There is something inherently Christmassy about settling down to enjoy a good ghost story at this time of year.
On the surface, this may seem strange when you consider that so much of the Christmas spirit is based around happiness, joy, colour, energy, and childish wonder. Nevertheless, the season can be exhausting for these very reasons, and it often feels cathartic to find a quiet moment to finally sit back on the sofa and lose one’s self in a haunting tale.
Picture the scene as you turn off the overhead lights and let the warm glow of the Christmas tree illuminate the room. The fireplace crackles away as you read, warming your soul as you pour yourself a glass of port and fetch a mince pie. Or if, like most of us, you do not have a real fire, the Netflix fireplace video will do.
The most well-known Christmas ghost story that springs to mind is Charles Dickens’ A Christmas Carol (1843), which has been reproduced in numerous television and film productions. This year, Mark Gatiss and Nicholas Farrell have brought the story to the stage at Alexandra Palace Theatre in London, to rave reviews.
Perhaps it is the distinctly Victorian setting that appeals to us in ghost stories. Think of Christmas and you may picture people dressed in fine clothes enjoying a walk in the snow, like something out of a Christmas card you saw as a child. Especially when, in our modern world of technology and global warming, we rarely see a white Christmas. Though not a ghost story, this sense of nostalgia is no better captured than in Dylan Thomas’ A Child’s Christmas in Wales (1952).
However, the roots of the ghost story go back much further than the Victorians. As far back as Pagan times, gathering in midwinter to tell ghostly tales was an essential tradition for most communities. It is also worth considering how much the line between truth and fiction became blurred, as they heard of such tales as the ‘Wild Hunt’ and ghost processions passing through the sky.
We like to think we know better than to believe such tales in our modern world of science and reason, yet the ghost story continued to thrive throughout the 20th and into the 21st century. Something in the unknown – this disruption of normality – appeals to us through our shared human experience.
With less than a week to go before the big day, here are a few ghost story recommendations to read this Christmas:
‘The Story of a Disappearance and an Appearance’ by M. R James
It is almost impossible to settle on any one of M. R. James’ stories. My personal recommendations at any time include ‘Oh, Whistle, and I’ll Come to You, My Lad’ and ‘The Ash Tree’. However, this particular story is told in the epistolary format, by way of four letters sent over Christmas in 1837. The story involves a remote inn, a terrifying puppet show, and the vengeful ghost of a clergyman. What else could you wish for…?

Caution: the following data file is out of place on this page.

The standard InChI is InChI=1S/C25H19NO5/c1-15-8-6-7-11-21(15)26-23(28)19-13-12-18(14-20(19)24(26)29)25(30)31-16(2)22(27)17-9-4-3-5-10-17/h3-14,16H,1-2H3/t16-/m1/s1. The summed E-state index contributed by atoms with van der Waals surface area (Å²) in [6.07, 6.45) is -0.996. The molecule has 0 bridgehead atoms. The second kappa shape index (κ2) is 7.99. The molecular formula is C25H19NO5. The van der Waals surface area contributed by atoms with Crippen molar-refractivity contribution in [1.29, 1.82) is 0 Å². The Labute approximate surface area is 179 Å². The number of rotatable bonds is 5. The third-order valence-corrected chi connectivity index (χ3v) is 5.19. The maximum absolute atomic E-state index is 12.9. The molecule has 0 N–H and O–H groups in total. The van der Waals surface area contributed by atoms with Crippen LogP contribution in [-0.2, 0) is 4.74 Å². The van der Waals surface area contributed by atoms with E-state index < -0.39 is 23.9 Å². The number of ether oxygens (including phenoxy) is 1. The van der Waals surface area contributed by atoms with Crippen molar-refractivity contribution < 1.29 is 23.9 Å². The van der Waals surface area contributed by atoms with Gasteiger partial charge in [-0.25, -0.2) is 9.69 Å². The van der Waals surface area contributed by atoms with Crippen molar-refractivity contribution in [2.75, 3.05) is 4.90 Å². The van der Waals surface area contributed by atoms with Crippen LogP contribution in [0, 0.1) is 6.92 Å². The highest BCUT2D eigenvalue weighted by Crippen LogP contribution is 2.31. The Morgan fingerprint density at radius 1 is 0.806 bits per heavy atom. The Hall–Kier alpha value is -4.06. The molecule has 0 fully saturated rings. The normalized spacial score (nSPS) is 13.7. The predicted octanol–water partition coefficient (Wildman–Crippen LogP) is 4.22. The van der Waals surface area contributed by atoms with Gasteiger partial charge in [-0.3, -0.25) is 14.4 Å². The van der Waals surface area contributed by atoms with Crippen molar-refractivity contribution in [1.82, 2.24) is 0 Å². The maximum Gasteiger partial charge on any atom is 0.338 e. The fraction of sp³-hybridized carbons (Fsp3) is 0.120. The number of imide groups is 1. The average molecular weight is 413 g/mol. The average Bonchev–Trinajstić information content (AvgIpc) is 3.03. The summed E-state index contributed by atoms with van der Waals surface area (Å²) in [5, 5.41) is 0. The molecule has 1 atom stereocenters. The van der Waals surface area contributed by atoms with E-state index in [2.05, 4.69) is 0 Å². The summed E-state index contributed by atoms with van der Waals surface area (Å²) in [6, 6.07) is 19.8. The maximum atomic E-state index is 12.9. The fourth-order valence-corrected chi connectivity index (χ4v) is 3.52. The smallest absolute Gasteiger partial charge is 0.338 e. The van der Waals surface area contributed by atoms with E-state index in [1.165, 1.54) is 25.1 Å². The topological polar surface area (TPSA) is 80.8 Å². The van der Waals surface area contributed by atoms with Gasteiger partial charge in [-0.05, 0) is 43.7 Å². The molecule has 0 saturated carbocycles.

‘The Old Nurse’s Story’ by Elizabeth Gaskell
This classic ghost story has everything you would associate with a Victorian horror: ancestral secrets, a gothic house, creepy organ music and past tragedies. In one cold, snow-covered night the drama all comes to a haunting conclusion. What is done in youth can never be undone age…
‘Dark Christmas’ by Jeanette Winterson
For a more modern take on the Christmas ghost story, look no further than this offering, written for The Guardian newspaper. Winterson’s tale cleverly embraces and subverts the haunted, gothic house, as a group of friends decide to stay there over the Christmas period. Think of it is a marriage of the old world and the new. It all sounds very idyllic, until they discover a creepy old nativity set in the attic…
‘Dubliners: The Dead’ by James Joyce
Though not intended to be a ghost story as such, Joyce’s tale is nonetheless haunting and creepy in other ways. The final scene of this short story is set on a Christmassy winter’s night in Dublin, where the narrator recalls how her first true love died from pneumonia during a snowstorm, waiting outside her window. Ghosts do not always manifest as spectral forces, we are reminded, but sometimes as cold memories, fears, and guilt…
‘Chilling Christmas Tales’ by various
I received this paperback in my stocking in 1999. It features a host of chilling tales written by popular authors at the time from the classic children’s publishing house, Scholastic. You can still buy this cheaply online second hand – why not pop it in your own children’s stocking or indulge in a read yourself. My particular favourite was Robert Swindell’s ‘In the bleak midwinter’ where a family find themselves stalked by a dangerous man when their car breaks down.
BONUS: ‘Whistle and I’ll Come to You’ a short film directed by Jonathan Miller
If you are not in the mood to read, then you may consider watching the classic 1968 television version of M. R. James’ tale, directed by Jonathan Miller for the BBC. I find myself watching this almost every Christmas Eve, revelling in the haunting black and white film quality, coupled with Michael Hordern’s wonderful performance that perfectly encapsulates James’ classic character of the absent minded, cranky scholar. This film remains a testament to what can be achieved with a limited budget and a simple premise.
What did you think of our list? Can you recommend any other tales to bring a winter’s chill this Christmas? Let us know in the comments and don’t forget to share this blog with your friends and family!
In the meantime, from all of us at Surrey New Writers Festival, we wish you a Merry Christmas and Happy Holidays.
About the author – Alexander Comley
Alexander Comley is currently studying an MA in Creative Writing at Surrey University and holds a special interest in reading and writing ghost stories, fantasy, and historical fiction. You can also check out his gaming blog here. When he is not writing, Alex can be seen headbanging with his heavy metal band, Bangover.